Mischief, the company behind worldwide hit The Play That Goes Wrong, have returned to their Edinburgh Fringe roots this year.
In their first full run at the festival since 2013, they have brought three productions, Mischief Movie Night (Pleasance at EICC, 3 – 28 August), Mind Mangler: Member of the Tragic Circle (Pleasance Courtyard (Beyond), 3 – 28 August) and Charlie Russell Aims To Please (Pleasance Courtyard (Below), 3 – 27 August).
Here, the company’s Dave Hearn answers our festival questions…
How are you feeling as the Fringe gets underway?
It’s been a great start and it’s so wonderful to be back, as we approach the first weekend it’s exciting to see so many people up and seeing shows, it feels like a real buzz is building.
What can audiences expect when coming along to see your show?
We’re doing Mischief Movie Night – an improvised movie, live on stage at 6.30pm every night. Audiences choose the genre, location and title and we make it all up before your very eyes. Expect some of Mischief’s controlled chaos. Although with this show its often just more chaos!
What’s the inspiration behind the show, and what’s it all about?
We started the show back in 2008 whilst we were training, and we got a group of people together who just fell in love with improvising and telling stories. Over the years we’ve refined and practiced our skills and have been lucky to perform all over the place. Although I’d say as a performer you learn a lot from performing in the early days to audiences that are less in number than the cast!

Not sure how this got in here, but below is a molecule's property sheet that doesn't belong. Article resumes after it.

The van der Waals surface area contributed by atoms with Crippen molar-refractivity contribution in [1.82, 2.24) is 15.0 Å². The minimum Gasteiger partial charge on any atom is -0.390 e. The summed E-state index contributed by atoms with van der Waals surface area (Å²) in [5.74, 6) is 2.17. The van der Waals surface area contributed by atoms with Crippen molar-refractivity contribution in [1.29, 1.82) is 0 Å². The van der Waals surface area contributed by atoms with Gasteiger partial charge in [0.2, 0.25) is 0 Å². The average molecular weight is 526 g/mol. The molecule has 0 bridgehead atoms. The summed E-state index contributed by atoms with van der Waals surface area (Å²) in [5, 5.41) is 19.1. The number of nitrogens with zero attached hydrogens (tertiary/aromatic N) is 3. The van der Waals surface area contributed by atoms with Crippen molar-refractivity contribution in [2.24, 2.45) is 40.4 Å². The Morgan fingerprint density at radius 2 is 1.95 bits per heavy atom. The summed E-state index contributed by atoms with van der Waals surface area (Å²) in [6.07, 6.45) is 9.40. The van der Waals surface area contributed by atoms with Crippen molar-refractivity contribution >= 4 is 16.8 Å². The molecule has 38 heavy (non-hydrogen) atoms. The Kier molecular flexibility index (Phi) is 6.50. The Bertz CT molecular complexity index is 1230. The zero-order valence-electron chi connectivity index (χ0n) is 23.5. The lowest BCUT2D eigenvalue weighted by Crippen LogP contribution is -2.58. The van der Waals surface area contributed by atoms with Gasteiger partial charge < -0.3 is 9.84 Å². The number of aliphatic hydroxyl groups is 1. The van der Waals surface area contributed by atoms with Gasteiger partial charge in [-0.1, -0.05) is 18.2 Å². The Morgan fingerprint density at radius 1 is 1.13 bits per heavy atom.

How important has the Edinburgh festival been for Mischief over the years?
It’s been vital to us growing as a company. The Fringe provided a platform for us to put a show on, it taught us a lot about resilience and hard work, but also just what it takes to practically run a theatre company. I just hope the Fringe can continue to provide younger companies with a chance to perform in the future.
How pleased are you to be returning to your roots after so long away?
It’s been amazing to come back, we’re like kids again running around seeing our favourite spots or how they have changed.
How daunting / exciting a task is it doing an improv show with the varied Edinburgh audience?
Oh it’s very exciting, getting varied audiences in for this show is one of the best things that can happen. You sometimes get the same suggestions, but at the Fringe anything is possible, so it keeps you on your A-game!
What are your favourite memories of the Fringe?
Weirdly my favourite memories are always of the things that felt bad at the time. We had one year where we performed on a pink bus at 9am every morning and another year where we actually left Edinburgh to go and perform at a horse racing track. Now looking back on it those kinds of things are very character building and can only happen at the Fringe.
If you had to pick one item that’s essential for surviving a month at the Fringe, what would that be?
A good rucksack, it’s insane the amount of stuff you have to carry around and flyers weigh a ton!
If you were in charge of the Fringe, what changes would you make?
Personally I’d put more effort into ensuring smaller companies have a better chance at getting into one of the bigger venues. That and putting a serious price cap on accommodation. The fringe has always been about getting talent out there and getting it seen no matter how good or bad you think it is. Everyone should have an opportunity.
What is your favourite one-liner?
A man walks into a bar. Ouch
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